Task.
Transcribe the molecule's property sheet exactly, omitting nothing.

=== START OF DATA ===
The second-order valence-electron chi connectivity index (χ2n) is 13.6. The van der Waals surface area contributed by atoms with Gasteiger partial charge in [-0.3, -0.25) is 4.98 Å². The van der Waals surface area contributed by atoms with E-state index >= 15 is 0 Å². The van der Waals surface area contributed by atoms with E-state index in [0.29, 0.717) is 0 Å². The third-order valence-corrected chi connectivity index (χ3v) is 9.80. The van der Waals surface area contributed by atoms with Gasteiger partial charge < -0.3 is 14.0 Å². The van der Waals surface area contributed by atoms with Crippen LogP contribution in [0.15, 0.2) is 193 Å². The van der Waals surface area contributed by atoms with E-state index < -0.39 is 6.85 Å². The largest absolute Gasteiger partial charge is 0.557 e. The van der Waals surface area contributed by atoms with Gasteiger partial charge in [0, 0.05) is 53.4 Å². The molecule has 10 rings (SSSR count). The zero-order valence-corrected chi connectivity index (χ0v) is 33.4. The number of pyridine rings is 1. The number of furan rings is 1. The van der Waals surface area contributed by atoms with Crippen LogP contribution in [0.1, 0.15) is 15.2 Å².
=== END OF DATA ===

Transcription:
The second-order valence-electron chi connectivity index (χ2n) is 13.6. The van der Waals surface area contributed by atoms with Gasteiger partial charge in [-0.3, -0.25) is 4.98 Å². The van der Waals surface area contributed by atoms with E-state index >= 15 is 0 Å². The van der Waals surface area contributed by atoms with E-state index in [0.29, 0.717) is 0 Å². The third-order valence-corrected chi connectivity index (χ3v) is 9.80. The van der Waals surface area contributed by atoms with Gasteiger partial charge < -0.3 is 14.0 Å². The van der Waals surface area contributed by atoms with Crippen LogP contribution in [0.15, 0.2) is 193 Å². The van der Waals surface area contributed by atoms with E-state index < -0.39 is 6.85 Å². The largest absolute Gasteiger partial charge is 0.557 e. The van der Waals surface area contributed by atoms with Gasteiger partial charge in [0, 0.05) is 53.4 Å². The molecule has 10 rings (SSSR count). The zero-order valence-corrected chi connectivity index (χ0v) is 33.4. The number of pyridine rings is 1. The number of furan rings is 1. The van der Waals surface area contributed by atoms with Crippen LogP contribution in [0.1, 0.15) is 15.2 Å².